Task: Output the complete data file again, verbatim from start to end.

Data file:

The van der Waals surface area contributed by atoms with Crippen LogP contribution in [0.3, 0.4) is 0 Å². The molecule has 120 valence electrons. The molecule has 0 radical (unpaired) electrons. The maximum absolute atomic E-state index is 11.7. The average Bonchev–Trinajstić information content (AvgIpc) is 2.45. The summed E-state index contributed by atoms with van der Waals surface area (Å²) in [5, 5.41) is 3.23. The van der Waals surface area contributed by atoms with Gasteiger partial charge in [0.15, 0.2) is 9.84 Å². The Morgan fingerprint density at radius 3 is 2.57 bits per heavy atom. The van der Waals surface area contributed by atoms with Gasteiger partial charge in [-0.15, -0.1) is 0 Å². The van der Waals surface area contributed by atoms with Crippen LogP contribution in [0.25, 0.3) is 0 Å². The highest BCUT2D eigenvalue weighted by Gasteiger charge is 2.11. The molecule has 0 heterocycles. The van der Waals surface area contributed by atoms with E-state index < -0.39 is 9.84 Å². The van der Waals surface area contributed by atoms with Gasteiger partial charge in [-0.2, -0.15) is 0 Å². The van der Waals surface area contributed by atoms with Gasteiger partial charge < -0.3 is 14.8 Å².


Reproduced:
The van der Waals surface area contributed by atoms with Crippen LogP contribution in [0.3, 0.4) is 0 Å². The molecule has 120 valence electrons. The molecule has 0 radical (unpaired) electrons. The maximum absolute atomic E-state index is 11.7. The average Bonchev–Trinajstić information content (AvgIpc) is 2.45. The summed E-state index contributed by atoms with van der Waals surface area (Å²) in [5, 5.41) is 3.23. The van der Waals surface area contributed by atoms with Gasteiger partial charge in [0.15, 0.2) is 9.84 Å². The Morgan fingerprint density at radius 3 is 2.57 bits per heavy atom. The van der Waals surface area contributed by atoms with Gasteiger partial charge in [-0.15, -0.1) is 0 Å². The van der Waals surface area contributed by atoms with Crippen LogP contribution in [0.25, 0.3) is 0 Å². The highest BCUT2D eigenvalue weighted by Gasteiger charge is 2.11. The molecule has 0 heterocycles. The van der Waals surface area contributed by atoms with E-state index < -0.39 is 9.84 Å². The van der Waals surface area contributed by atoms with Gasteiger partial charge in [-0.2, -0.15) is 0 Å². The van der Waals surface area contributed by atoms with Gasteiger partial charge < -0.3 is 14.8 Å².